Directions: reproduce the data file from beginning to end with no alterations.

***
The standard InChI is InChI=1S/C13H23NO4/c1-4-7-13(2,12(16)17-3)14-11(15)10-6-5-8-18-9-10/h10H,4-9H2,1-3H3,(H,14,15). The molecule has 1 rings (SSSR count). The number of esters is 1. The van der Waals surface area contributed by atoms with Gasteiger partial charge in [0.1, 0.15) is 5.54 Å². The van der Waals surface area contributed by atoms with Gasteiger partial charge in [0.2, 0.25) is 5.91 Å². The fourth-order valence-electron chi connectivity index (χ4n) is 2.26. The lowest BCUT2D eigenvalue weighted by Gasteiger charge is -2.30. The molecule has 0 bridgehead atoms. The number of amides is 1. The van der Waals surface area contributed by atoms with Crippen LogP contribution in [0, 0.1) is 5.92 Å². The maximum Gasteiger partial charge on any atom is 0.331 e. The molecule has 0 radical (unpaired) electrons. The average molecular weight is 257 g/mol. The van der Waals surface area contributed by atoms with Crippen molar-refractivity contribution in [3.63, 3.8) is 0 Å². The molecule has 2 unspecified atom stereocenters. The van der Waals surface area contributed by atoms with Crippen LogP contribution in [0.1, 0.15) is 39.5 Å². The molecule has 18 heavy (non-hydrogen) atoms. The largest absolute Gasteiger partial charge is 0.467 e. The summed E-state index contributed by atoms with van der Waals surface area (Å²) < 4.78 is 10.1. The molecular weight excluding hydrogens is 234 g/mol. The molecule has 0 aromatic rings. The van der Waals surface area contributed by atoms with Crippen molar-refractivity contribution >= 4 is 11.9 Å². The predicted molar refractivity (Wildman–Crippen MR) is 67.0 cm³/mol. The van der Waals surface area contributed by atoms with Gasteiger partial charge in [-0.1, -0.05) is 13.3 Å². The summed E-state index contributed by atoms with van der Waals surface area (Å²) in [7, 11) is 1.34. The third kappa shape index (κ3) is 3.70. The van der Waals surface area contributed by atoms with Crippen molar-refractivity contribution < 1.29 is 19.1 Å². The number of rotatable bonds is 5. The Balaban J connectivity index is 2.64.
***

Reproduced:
The standard InChI is InChI=1S/C13H23NO4/c1-4-7-13(2,12(16)17-3)14-11(15)10-6-5-8-18-9-10/h10H,4-9H2,1-3H3,(H,14,15). The molecule has 1 rings (SSSR count). The number of esters is 1. The van der Waals surface area contributed by atoms with Gasteiger partial charge in [0.1, 0.15) is 5.54 Å². The van der Waals surface area contributed by atoms with Gasteiger partial charge in [0.2, 0.25) is 5.91 Å². The fourth-order valence-electron chi connectivity index (χ4n) is 2.26. The lowest BCUT2D eigenvalue weighted by Gasteiger charge is -2.30. The molecule has 0 bridgehead atoms. The number of amides is 1. The van der Waals surface area contributed by atoms with Crippen LogP contribution in [0, 0.1) is 5.92 Å². The maximum Gasteiger partial charge on any atom is 0.331 e. The molecule has 0 radical (unpaired) electrons. The average molecular weight is 257 g/mol. The van der Waals surface area contributed by atoms with Crippen molar-refractivity contribution in [3.63, 3.8) is 0 Å². The molecule has 2 unspecified atom stereocenters. The van der Waals surface area contributed by atoms with Crippen LogP contribution in [0.1, 0.15) is 39.5 Å². The molecule has 18 heavy (non-hydrogen) atoms. The largest absolute Gasteiger partial charge is 0.467 e. The summed E-state index contributed by atoms with van der Waals surface area (Å²) < 4.78 is 10.1. The molecular weight excluding hydrogens is 234 g/mol. The molecule has 0 aromatic rings. The van der Waals surface area contributed by atoms with Crippen molar-refractivity contribution >= 4 is 11.9 Å². The predicted molar refractivity (Wildman–Crippen MR) is 67.0 cm³/mol. The van der Waals surface area contributed by atoms with Gasteiger partial charge in [-0.1, -0.05) is 13.3 Å². The summed E-state index contributed by atoms with van der Waals surface area (Å²) in [7, 11) is 1.34. The third kappa shape index (κ3) is 3.70. The van der Waals surface area contributed by atoms with Crippen molar-refractivity contribution < 1.29 is 19.1 Å². The number of rotatable bonds is 5. The Balaban J connectivity index is 2.64.